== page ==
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Schizophr Bull. 2013 Nov;39(6):1261-71. doi: 10.1093/schbul/sbs123. Epub 2012 Oct 27.

Stable cognitive deficits in schizophrenia patients with comorbid obsessive-compulsive symptoms: a 12-month longitudinal study.

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1
To whom correspondence should be addressed; Central Institute of Mental Health, Department of Psychiatry and Psychotherapy, Medical Faculty Mannheim, University of Heidelberg, PO Box 12 21 20, D-68072 Mannheim, Germany; tel: 0049-621-1703-2523, fax: 0049-621-1703-1205, e-mail: frederike.schirmbeck@zi-mannheim.de.

Abstract

BACKGROUND:

Amongst schizophrenia patients, a large subgroup of up to 25% also suffers from comorbid obsessive-compulsive symptoms (OCSs). The association between comorbid OCSs in these patients and neuropsychological impairment remains unclear and somewhat contradictory. Longitudinal approaches investigating the stability of OCS-associated cognitive deficits are missing.

METHODS:

Thirty-seven patients with schizophrenia and comorbid OCSs and 43 schizophrenia patients without OCS were assessed with a comprehensive cognitive test battery and compared at baseline and, again, 12 months later.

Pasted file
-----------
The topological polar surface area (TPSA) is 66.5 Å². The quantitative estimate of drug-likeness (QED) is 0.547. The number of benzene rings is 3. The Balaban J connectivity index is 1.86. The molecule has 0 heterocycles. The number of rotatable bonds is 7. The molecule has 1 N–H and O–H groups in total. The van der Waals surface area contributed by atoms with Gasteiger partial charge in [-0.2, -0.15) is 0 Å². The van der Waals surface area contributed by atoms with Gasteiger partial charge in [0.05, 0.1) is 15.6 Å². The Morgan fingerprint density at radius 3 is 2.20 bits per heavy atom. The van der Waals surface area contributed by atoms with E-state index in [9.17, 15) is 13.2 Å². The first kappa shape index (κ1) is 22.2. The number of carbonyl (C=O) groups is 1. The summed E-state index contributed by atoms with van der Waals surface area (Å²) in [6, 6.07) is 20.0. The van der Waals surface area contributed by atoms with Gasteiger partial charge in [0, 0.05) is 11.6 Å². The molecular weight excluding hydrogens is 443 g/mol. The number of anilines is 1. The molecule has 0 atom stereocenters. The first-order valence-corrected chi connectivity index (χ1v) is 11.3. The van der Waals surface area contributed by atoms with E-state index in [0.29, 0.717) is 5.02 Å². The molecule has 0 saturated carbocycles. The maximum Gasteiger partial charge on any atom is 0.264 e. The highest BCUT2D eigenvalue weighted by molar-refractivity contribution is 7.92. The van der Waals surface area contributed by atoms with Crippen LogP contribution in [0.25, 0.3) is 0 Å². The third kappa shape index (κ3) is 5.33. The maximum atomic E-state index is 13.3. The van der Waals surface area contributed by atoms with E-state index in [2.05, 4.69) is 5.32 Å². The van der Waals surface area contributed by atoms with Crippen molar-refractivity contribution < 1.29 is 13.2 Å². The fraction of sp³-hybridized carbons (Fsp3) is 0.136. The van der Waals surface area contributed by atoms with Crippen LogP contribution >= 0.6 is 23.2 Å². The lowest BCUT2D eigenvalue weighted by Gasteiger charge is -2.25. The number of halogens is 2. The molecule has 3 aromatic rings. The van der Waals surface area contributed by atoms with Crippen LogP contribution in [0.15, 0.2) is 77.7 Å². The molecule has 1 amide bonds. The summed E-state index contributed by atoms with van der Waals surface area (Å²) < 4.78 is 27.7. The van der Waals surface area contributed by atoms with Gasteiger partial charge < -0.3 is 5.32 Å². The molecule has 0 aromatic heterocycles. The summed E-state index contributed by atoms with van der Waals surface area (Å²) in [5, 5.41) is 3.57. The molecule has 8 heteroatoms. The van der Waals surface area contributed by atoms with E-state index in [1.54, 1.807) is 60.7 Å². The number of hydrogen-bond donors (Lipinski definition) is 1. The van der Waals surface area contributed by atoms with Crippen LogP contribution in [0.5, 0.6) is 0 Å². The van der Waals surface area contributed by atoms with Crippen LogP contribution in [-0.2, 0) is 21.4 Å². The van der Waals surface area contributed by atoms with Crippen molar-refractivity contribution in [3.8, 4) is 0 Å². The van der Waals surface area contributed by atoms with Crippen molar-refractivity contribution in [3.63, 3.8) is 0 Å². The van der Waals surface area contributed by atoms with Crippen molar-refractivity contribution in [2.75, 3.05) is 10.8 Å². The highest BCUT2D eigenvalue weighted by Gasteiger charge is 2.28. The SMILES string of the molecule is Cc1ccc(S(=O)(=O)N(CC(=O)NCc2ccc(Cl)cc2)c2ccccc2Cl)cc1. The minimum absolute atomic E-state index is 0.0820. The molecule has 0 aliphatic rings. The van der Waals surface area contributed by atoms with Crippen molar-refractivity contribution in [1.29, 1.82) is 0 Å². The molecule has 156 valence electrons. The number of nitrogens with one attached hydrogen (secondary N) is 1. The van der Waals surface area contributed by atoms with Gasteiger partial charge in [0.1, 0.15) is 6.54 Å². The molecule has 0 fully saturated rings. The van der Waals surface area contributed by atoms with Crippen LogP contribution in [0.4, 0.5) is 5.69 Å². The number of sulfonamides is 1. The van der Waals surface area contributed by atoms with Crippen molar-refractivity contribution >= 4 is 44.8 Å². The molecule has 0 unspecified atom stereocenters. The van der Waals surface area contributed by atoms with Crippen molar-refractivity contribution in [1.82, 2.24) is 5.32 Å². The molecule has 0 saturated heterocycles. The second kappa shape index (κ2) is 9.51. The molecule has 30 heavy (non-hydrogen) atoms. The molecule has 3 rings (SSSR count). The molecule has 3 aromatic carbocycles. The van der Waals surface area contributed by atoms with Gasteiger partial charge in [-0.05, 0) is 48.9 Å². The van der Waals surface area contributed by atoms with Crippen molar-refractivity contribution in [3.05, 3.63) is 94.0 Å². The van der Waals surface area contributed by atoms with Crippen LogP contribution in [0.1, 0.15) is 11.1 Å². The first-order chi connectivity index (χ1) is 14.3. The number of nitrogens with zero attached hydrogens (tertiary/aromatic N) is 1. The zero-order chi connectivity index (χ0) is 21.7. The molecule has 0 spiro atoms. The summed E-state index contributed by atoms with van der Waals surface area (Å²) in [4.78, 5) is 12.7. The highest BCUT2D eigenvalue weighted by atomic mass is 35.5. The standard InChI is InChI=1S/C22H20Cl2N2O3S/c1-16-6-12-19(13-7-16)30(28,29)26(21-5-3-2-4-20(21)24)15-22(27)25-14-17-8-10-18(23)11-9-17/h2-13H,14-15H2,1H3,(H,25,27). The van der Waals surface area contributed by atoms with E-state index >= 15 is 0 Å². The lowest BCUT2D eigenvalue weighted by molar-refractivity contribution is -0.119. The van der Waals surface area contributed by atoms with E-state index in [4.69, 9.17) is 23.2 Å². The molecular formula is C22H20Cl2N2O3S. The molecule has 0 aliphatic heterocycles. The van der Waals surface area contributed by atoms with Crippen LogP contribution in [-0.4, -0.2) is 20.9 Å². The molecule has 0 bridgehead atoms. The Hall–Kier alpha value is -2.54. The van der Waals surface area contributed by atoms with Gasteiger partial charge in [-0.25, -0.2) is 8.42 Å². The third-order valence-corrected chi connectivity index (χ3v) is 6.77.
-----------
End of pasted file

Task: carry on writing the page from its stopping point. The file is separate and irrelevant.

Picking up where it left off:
RESULTS:

Schizophrenia patients with comorbid OCSs showed significant pronounced deficits, with increasing effect sizes over the 12-month assessment period in specific cognitive areas such as visuospatial perception and visual memory (WAIS-R block design, Rey-Osterrieth Complex Figure Test), executive functioning (perseveration in the Wisconsin Card Sorting test), and cognitive flexibility (Trail Making test B). These cognitive domains are correlated with OCS severity and are known to be candidate cognitive domains in obsessive-compulsive disorder (OCD).

CONCLUSIONS:

OCSs in schizophrenia is associated with specific and longitudinally stable cognitive deficits, strongly arguing for at least partially overlapping neurobiological mechanisms with OCD. Prospective studies involving patients with at-risk mental states for psychosis are necessary to decipher the interaction of cognitive impairment and the clinical manifestations of schizophrenia and OCSs. This might facilitate the definition of patients at high risk for OCSs, an early detection of subclinical levels, therapeutic interventions, and clinical monitoring.

KEYWORDS:

cognitive deficits; comorbidity; neuropsychology; obsessive-compulsive symptoms; psychosis; schizophrenia

PMID:
23104864
PMCID:
PMC3796074
DOI:
10.1093/schbul/sbs123
[Indexed for MEDLINE]
Free PMC Article
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